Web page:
According to Officer Katie Gordon, the most routine parts of a shift deal with theft reports, alarm calls and domestic violence calls. At any moment, though, that can change—shots can be fired, or a robbery in progress—so officers must always be on their toes. Mental health and domestic violence are two more common, yet challenging situations officers face on a regular basis. Having served with MPD for about eight-and-a-half years, that’s all that’s on her mind.

“At this point, I don’t ever even think about (being a female officer),” she said. “I feel like part of the team. It was weird when I first started because I felt like I had a hard time fitting in because I was a 22-year-old little girl working with all these grown men, so fitting in took me a little while, but now that I’ve been here for several years and I’m one of the senior officers, I just feel like part of the team. It doesn’t even really cross my mind that I’m unique and different in any way.”

Gordon said she was one of the first female officers hired at MPD in a while, and since then, the number of female officers has doubled. One of the few women at MPD when she came on the scene was Stacy Thomas. Thomas now serves as the only woman in MPD’s investigations division and said she has a “very healthy” relationship with the men in her department. Though she is not on patrol anymore, her work is just as crucial now as it was when she started as a patrol officer with the Memphis Police Department, which has one of the toughest police academies in the country. In addition, working in Memphis gave her a healthier perspective on the future of women in law enforcement.

“Because my first experience was working with a lot of women in this capacity, I think it gave me a more positive outlook on women in law enforcement,” she explained. “I don’t think we have enough women in law enforcement, but I do think that we’re needed in law enforcement.”

Sharon Monk, administrative assistant to Chief David Jernigan, said she has seen the presence of women officers grow in the department in her 23 years working on the administration side of things at MPD.

“We have always been interested in having female officers because they do bring a lot into the department,” she said. “I don’t know if we have more female officers now because we have more slots or if more females are getting interested in the profession in itself, but I find it very, very admirable for them to be able to do it, especially when they’re young. … I think they’re being received better and given an opportunity, but it’s like everything else. Once you prove yourself, then you’re in.”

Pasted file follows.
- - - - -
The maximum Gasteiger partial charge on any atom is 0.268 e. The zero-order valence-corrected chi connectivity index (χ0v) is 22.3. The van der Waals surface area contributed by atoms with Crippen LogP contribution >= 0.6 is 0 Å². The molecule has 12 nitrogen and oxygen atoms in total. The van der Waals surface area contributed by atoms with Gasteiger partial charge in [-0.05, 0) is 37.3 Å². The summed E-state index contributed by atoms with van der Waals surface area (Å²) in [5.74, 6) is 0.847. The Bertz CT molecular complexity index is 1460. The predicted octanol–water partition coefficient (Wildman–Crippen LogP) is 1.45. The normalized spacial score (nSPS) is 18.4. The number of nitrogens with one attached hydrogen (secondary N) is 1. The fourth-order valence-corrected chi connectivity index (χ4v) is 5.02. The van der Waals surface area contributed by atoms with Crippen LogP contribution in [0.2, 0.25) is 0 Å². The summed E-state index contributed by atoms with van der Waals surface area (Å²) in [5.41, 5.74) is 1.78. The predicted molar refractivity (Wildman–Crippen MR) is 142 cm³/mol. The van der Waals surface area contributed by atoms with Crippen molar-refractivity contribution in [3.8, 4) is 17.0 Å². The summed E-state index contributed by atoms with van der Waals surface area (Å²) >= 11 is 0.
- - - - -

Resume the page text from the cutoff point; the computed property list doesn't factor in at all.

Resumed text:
This is a sentiment that Teresa Taylor-Duncan agrees with. With 17 years experience in law enforcement and MPD’s new public information officer, Taylor-Duncan said she once felt what many other women have felt going into law enforcement: that she had to be “better, smarter, stronger, faster, more skilled” than the men to prove herself competent.

“In my mind, I always had to do 10 percent more,” she explained. “I don’t look at it as a bad thing—that just means that the City of Madison got 110 percent instead of just 100 percent. I think it’s still true in this day and age—we as women, we still have to prove we can do that same job.”

Taylor-Duncan isn’t looking for special treatment for her or any other women on the force, though. In fact, she said it’s only right that women have to meet the exact same requirements as men: the same amount of pushups, the same distance run, the same amount of weight dragged and the same patrol car pushed. “That’s the way it should be because we have to do the exact same job,” she said. “There should not be a disparity between the males and the females. … I feel like we have certain challenges that we have to meet that maybe the men don’t, but for the most part, all of the women here will step up and do that … and they’re prepared.”